The tower will be familiar to travellers passing by on the Highway. I had read that this was a good place to look out for birds, and had assumed it was some sort of fire-watching tower. The use of a tower to scope out land for development is an ingenious one, but the landscape is mercifully still undeveloped. Here are some photos from the vantage point.

View roughly south-east from the tower to Hope Town. The lighthouse is just visible to the right.Frank View from Tower 84 copy

Looking north-east, with Great Guana Cay just visible on the horizonFrank View from Tower 82 copy

The view north(ish) along the ridge, with the Highway snaking up to Treasure CayFrank View from Tower 83 copy

AERIAL VIEWSMount Abaco 5 copyMount Abaco 3 copy

Normally, high points acquire a name at some time. Even quite low ones. Perhaps Abaco’s high point deserves one. In which case, Parrot Peak? (But the parrots, while symbolic of the island, don’t frequent the area). Hummingbird Hill? (Tiny and perfectly formed). A134? (Uninspiring). All suggestions welcome…

STOP PRESS Within 24 hours, John Bethel has kindly to say “I have always known this hill to be called Pidgeon Hill”. So, it has a name already. I’ll try to find out some more about this – for example whether the name is historic or recent. Can anyone add anything to this?

Thanks to Sandy Estabrook and to Peakbagger

 Abaco Escape logoPeakbagger Logo

‘HEY JUDE! DON’T MAKE IT BAD…’ A HURRICANE HITS THE UK


Storm Jude Newhaven Lighthouse

‘HEY JUDE! DON’T MAKE IT BAD…’ A HURRICANE HITS THE UK

Today is the Feast of St Jude. Patron Saint of lost causes and (more modernly) depression… and, some suggest, IBISES.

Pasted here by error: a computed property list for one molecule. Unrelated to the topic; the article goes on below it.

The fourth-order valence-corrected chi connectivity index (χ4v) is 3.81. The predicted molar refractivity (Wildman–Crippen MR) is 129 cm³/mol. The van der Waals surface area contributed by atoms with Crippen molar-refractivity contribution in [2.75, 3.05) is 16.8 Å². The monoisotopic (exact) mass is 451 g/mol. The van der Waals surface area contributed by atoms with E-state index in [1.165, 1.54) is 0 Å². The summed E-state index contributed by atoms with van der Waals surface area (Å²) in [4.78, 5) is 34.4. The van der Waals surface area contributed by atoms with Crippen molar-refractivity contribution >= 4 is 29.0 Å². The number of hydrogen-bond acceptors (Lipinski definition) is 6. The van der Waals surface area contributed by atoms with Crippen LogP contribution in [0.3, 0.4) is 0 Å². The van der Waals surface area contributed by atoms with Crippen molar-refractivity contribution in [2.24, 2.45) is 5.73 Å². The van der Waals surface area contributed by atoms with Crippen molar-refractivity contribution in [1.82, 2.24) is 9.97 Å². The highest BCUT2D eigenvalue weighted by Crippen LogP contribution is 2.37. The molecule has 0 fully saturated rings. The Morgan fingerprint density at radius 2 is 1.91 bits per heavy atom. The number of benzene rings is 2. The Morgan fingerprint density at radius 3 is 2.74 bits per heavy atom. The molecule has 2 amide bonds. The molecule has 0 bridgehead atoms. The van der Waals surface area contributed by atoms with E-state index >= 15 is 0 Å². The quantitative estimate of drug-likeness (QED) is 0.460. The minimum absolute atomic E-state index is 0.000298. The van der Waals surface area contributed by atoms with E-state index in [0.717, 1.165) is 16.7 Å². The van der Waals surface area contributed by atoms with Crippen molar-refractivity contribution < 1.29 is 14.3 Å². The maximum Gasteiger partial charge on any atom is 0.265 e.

It is also the day of the most violent storm to hit the UK since 1987, with hurricane force winds recorded on the south coast (Force 12 on the BEAUFORT SCALE) and plenty of Force 11 ‘violent storm’ readings. There has been widespread damage to trees, cars and property, with 2 deaths so far reported, and one person missing at sea. Public transport is returning to normal, after the wholesale cancelation of flights, trains and other public transport services. 300,000 homes have had power outages. I fully realise that Abaconians have far more frequent and far worse hurricanes visited on them, the latest being Sandy last year and Irene the previous year. This is in no way a competition, but I thought some images from the UK over the last 24 hours or so might be of interest and dispel the notion that Britain is a country of benign 365/24/7 soft drizzle and gentle rain…

Brighton Pier, Sussexbrighton_2715167k

In 1987 a popular BBC weatherman had the misfortune to say on air “Earlier on today, apparently, a woman rang the BBC and said she heard there was a hurricane on the way… well, if you’re watching, don’t worry, there isn’t!”. That evening, the worst storm to hit South East England for three centuries caused record damage and killed 19 people. In contrast, the weather agencies were ahead of the game on this occasion, so Britain was well-prepared for the onslaught…

131025jet              131025winds2

The storm looms over the Dorset and Sussex coasts…Storm Jude massing off Dorset coastStorm Jude

The whole length of the south coast takes a hit, from Cornwall to KentImage 1Britain Stormstorm-weather-mari_2715597kstorm-boat-weather_2715542kNew England Makes Preparations For Hurricane Sandy ImpactStorm Jude Newhaven Lighthouse 2readers-storm-port_2715656k

And the coast of WalesStorm Jude Wales

Inland, there is damage to building and property. This crane fell onto a Government building in LondonStorm Jude collapsed crane, London_70749840_786671a0-9df9-45da-9066-6f73bb46e830 readers-storm-11_2715776k

A large number of trees have fallen, many onto cars in residential areasstorm-weather-tree_2715589k ad_119148649 readers-storm-tree_2715620k

Schools have not been closed, but some pupils needed to take an unorthodox route_70748775_81e1d53b-f22c-4738-9929-6389dac477e7 readers-storm-10_2715781k

More minor incidents involved some garden trashing – dammit, that’s our garden…Image 2

These 2 photos were taken on the Chesil Beach in Dorset, where Mrs Harbour and I were a couple of weeks ago, and which I posted about on my companion non-Abaco blog HERE. Below them is a photo of the same location I took then, for comparison.